Donnie Nietes vs. Gilberto Parra: Winner, Recap and Analysis

Nate Loop@Nate_LoopFeatured ColumnistMarch 28, 2015

LONDON, ENGLAND - JANUARY 31:  Kevin Mitchell of England celebrates his victory over Daniel Estrada of Mexico after their the WBC Silver Lightweight Title fight held at O2 Arena on January 31, 2015 in London, England.  (Photo by Dean Mouhtaropoulos/Getty Images)
Dean Mouhtaropoulos/Getty Images

The legendary streak continues.

Donnie "Ahas" Nietes (35-1-4, 21 KOs) retained his WBO world junior flyweight title on Saturday, dominating Gilberto "Parrita" Parra (19-3, 17 KOs) over nine rounds of action at the Araneta Coliseum in Quezon City, Philippines. 

A heavy right hand from Nietes in the middle of the ninth opened a major gash over Parra's left eye, forcing the match official to call the fight between the ninth and 10th rounds, leaving Nietes with a well-deserved TKO victory.

The 32-year-old extended his streak as the longest-reigning Filipino world boxing champion in history, a streak that now spans 15 matches over seven years.

Nietes was originally scheduled to fight Luis Ceja, but the latter dropped out of the match and Parra was called in as a replacement. The 22-year-old Mexican fought bravely, but he was unable to defend Nietes' steady diet of jabs and overhand rights. Nietes was patient, methodical and at times overwhelming, scoring a knockdown in the eighth before earning victory by the end of the next round. 

True to form, the man they call Ahas didn't get suckered into making many mistakes against the aggressive Parra.

“I don’t force myself to go for a knockout unless I have solid opportunity,” he said prior to the bout, via Josef T. Ramos of The Manila Times.

It may have taken several rounds for Nietes to reach a fever pitch, but the buildup to that bout-winning point was well worth it for legions of fans who came out to support their home-country hero.

Parra, normally a very quick starter, struggled to engage Nietes in a meaningful way early on. He darted across the canvas as much as possible, but it was Nietes who scored the most significant early blows. Nietes was able to tag his foe with a couple of strong right hooks in the first round.

Both men landed some fine, snapping blows in the second round, with Parra proving he was unafraid of the longtime champion.

Ring Magazine's Ryan Songalia gave his take on the first two frames:

Nietes indeed upped the pace as the fight went on, but Parra adjusted well and let his hands fly comfortably. Still, the Mexican challenger wasted more punches than Nietes, who seemed to throw everything with purpose and connected well on each flurry and counter. His jab proved especially useful for maintaining pressure on Parra.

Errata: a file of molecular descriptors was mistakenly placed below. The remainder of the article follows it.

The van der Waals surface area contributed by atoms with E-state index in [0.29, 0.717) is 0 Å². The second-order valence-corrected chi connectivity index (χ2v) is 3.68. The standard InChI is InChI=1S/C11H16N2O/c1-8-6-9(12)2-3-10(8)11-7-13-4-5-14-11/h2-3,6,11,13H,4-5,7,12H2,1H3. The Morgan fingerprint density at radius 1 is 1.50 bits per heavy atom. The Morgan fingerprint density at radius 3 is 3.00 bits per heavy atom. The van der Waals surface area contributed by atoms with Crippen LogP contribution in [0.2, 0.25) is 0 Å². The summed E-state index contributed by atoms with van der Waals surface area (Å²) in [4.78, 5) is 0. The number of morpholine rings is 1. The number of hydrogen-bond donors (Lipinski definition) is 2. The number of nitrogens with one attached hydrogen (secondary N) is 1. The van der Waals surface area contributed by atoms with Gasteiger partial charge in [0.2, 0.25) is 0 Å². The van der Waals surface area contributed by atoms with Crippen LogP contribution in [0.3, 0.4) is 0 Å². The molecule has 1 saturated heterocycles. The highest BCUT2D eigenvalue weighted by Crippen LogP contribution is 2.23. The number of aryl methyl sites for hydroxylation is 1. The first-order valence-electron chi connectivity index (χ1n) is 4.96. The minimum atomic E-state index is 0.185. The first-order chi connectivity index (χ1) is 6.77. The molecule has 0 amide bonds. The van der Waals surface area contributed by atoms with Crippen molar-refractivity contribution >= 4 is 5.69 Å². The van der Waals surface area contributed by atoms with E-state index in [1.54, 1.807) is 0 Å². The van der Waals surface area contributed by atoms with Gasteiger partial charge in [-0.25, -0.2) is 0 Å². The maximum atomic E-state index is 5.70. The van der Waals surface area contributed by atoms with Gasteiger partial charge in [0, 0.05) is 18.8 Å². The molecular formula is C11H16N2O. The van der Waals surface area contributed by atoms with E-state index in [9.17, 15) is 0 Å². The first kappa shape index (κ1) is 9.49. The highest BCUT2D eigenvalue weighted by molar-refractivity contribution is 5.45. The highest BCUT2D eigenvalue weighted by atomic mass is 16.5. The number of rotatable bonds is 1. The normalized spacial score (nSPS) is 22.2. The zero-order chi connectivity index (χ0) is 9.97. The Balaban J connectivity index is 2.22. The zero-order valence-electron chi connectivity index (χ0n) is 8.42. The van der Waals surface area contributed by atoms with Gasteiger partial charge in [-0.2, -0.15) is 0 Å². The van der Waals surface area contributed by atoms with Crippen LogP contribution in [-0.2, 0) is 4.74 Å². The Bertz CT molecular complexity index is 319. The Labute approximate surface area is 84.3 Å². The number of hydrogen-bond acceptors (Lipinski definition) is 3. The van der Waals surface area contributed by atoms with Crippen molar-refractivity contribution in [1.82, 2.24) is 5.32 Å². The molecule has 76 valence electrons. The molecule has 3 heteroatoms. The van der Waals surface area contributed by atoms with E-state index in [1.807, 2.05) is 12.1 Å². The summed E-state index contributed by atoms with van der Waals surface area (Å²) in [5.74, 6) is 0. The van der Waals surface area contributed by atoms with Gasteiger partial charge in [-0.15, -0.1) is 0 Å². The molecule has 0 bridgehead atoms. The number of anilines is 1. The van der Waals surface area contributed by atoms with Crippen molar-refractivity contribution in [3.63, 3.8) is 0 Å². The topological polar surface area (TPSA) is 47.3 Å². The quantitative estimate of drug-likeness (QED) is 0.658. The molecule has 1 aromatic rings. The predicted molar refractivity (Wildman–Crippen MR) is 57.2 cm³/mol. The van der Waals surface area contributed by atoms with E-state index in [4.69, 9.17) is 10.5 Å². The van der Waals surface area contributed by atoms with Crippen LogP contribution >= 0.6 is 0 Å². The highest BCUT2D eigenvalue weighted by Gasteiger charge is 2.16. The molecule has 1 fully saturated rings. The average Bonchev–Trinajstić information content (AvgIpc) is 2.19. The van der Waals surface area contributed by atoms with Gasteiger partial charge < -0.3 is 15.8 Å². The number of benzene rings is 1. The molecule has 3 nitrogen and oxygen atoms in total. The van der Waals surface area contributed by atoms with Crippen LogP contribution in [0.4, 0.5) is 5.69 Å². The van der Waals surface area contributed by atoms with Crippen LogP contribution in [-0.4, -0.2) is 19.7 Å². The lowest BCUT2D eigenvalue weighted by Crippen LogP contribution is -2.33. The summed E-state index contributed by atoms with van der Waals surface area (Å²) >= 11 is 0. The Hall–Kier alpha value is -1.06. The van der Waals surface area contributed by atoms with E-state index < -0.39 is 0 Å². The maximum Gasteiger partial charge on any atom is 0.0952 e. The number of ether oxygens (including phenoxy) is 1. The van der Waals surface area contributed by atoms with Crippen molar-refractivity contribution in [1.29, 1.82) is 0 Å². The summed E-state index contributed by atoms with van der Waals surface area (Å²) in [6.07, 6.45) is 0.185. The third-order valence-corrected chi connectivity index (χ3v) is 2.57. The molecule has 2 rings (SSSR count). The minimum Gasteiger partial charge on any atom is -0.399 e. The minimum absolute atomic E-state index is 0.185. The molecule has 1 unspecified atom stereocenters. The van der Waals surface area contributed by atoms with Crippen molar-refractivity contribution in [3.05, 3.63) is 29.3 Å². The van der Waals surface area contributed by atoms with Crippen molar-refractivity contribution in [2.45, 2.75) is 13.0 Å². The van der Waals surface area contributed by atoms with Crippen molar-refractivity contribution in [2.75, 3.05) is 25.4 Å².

After a dominant, technically precise Round 5 from Nietes, Parra clearly sensed he needed to start making inroads in this fight lest he chase the knockout in the later rounds.

He came out firing to start the sixth, landing a pair of power shots right after the bell and then later landing a flurry of blows with a minute left in the round. Nietes fired right back with his increasingly effective overhand right, but the round temporarily brought Parra back into the match. 

Songalia noted Parra's improvements:

Parra's aggressive resurgence continued through the seventh round, but Nietes held his ground and pushed Parra around the ring with a strong jab.

Still, The Philippine Star noted at least one fan was getting concerned:

Nietes reasserted control with a big knockdown in the eighth, wobbling Parra with a jab and cutting him down with an overhand right. 

By the ninth, Parra's left eye was dripping with blood, and Nietes was oozing with conviction. A failed counter by Parra led to him leaning into a granite-hard right hook in the middle of the round, one that landed flush on the cut.

The ref would call the fight before they saw a 10th round, sealing the victory for the impressive Nietes.

Regarding his future, Nietes showed plenty of restraint in his post-match commentary, per The Philippine Star:

With this superior display of technical ability and the length of his streak, Nietes should have no issues with picking and choosing his opponents as his career winds down. Trying to secure a bout with Ceja would be a fine way to cement his legacy and head-off any naysayers who point to Parra's status as a backup opponent. 

In any case, Filipino boxing fans should be feeling pretty good right now. Nietes dominated, Nonito "The Filipino Flash" Donaire defeated William Prado on the undercard and they have the Manny Pacquiao-Floyd Mayweather bout to look forward to as well. If Pacquiao can pull off the win, it would be quite the capper on a fine string of results for major Filipino boxers.

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